Samuel Delany’s beautiful new book, Dark Reflections, is something like the inverse of a “pornotopic” book like The Mad Man (see also here), or a metapornographic one like Phallos. For Dark Reflections tells the story of a black gay poet, Arnold Hawley, who cannot come to terms (until far too late) with his sexuality, and whose sexual life is therefore largely unconsummated. It’s about a lot of other things as well: the ironies and disappointments of the literary life, the dubious nature of the publishing industry, the extremely marginal status of poets (and of poetry) in American society today, and the way that race intersects with gender and sexuality. And it is also about loneliness, and madness, and having to come to terms with one’s own mortality. But the book’s sharpest focus is on sexual desire, and on being afraid.
I suppose the lament for a life half lived is itself some sort of literary genre. But Delany, as always, has a unique take on what might seem a common theme. For Arnold is not “repressed,” in any psychoanalytic sense of this term. He is fully aware, throughout, of his desires; and he doesn’t disavow them, so much as he is first afraid of them, and later wearied by the prospect of trying to act on them. “Internalized homophobia” is also not quite the right term for Arnold’s condition. He doesn’t hate himself, or hate what he is, or feel himself driven by impulses that he dares not avow, or that he thinks will damn him. It is just that he feels, well, uncomfortable: uncomfortable in coming out of the closet at a time when there are real dangers in doing so; and later, when the existence of an active (and sometimes activist) public gay culture offers some defense against those dangers, uncomfortable with living his life in public, as a kind of spectacle.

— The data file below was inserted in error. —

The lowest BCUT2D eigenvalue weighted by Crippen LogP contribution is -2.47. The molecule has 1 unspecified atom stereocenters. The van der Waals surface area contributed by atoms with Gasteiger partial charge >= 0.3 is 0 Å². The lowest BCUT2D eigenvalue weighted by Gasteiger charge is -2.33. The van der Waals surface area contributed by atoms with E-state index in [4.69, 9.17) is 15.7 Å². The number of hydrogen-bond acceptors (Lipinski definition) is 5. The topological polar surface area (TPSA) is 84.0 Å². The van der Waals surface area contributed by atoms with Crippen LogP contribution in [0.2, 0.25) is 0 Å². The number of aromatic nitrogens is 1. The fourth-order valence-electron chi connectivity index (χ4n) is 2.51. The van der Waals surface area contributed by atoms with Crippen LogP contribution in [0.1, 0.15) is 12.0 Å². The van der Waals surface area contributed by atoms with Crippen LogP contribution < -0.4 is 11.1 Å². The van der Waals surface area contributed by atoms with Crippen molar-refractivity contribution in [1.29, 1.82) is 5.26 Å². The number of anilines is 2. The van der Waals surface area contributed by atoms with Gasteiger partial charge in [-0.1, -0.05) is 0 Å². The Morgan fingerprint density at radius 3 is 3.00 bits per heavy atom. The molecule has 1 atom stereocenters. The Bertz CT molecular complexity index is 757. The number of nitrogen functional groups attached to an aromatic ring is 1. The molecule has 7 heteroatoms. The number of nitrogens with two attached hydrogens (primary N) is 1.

Arnold also cannot be diagnosed as lacking the courage to live fully — in the manner of T. S. Eliot’s Prufrock, “do I dare to eat a peach?” (and remember that Eliot himself was something of a closet case). Rather, at times Arnold is (if anything) too generous and impulsive, as is dramatized in the middle section of this three-part novel (it moves backward in time, from an opening account of Arnold’s middle and old age, to a final section which goes back to his youth, his formative experiences, his sexual awakening). The middle section contains some of the most harrowing writing of Delany’s entire career: it narrates how Arnold agrees to marry a young homeless white woman whom he hardly knows, and who (as it turns out) really is crazy — or has been driven crazy, as “the pure products of America” always are (to quote another great American poet). The consequences of this impulsive, and non-sexual, marriage are calamitous — though they also provide the material for much of Arnold’s best poetry. Art is often nourished by horror and tragedy, though it certainly does not “redeem” or “ennoble” or “compensate for” such tragedy.
If anything, Dark Reflections is about the sad consequences of an exacerbated self-consciousness — although, in contrast to traditional (19th century) treatments of this theme, the problem is not intrinsic to self-consciousness itself, but determined by its social, cultural, and political surroundings. Arnold is hyper-aware both of being gay, and of being black, in America, and of the discrimination that has customarily attached to both. This is only heightened by the fact that he is as cultivated and sensitive as he is — which is a stereotype often applied to gay men, and the exact opposite of a stereotype often applied to black men and women. The book is haunted by a vile racist remark that Wallace Stevens made at the Pulitzer Prize banquet in 1950, responding to Gwendolyn Brooks’ winning of the poetry prize; Delany writes in a concluding “Historical Note” that this remark is “a refrain not only throughout this tale but in the mind of any black writer contemplating his or her possibility for reward or recognition in America.”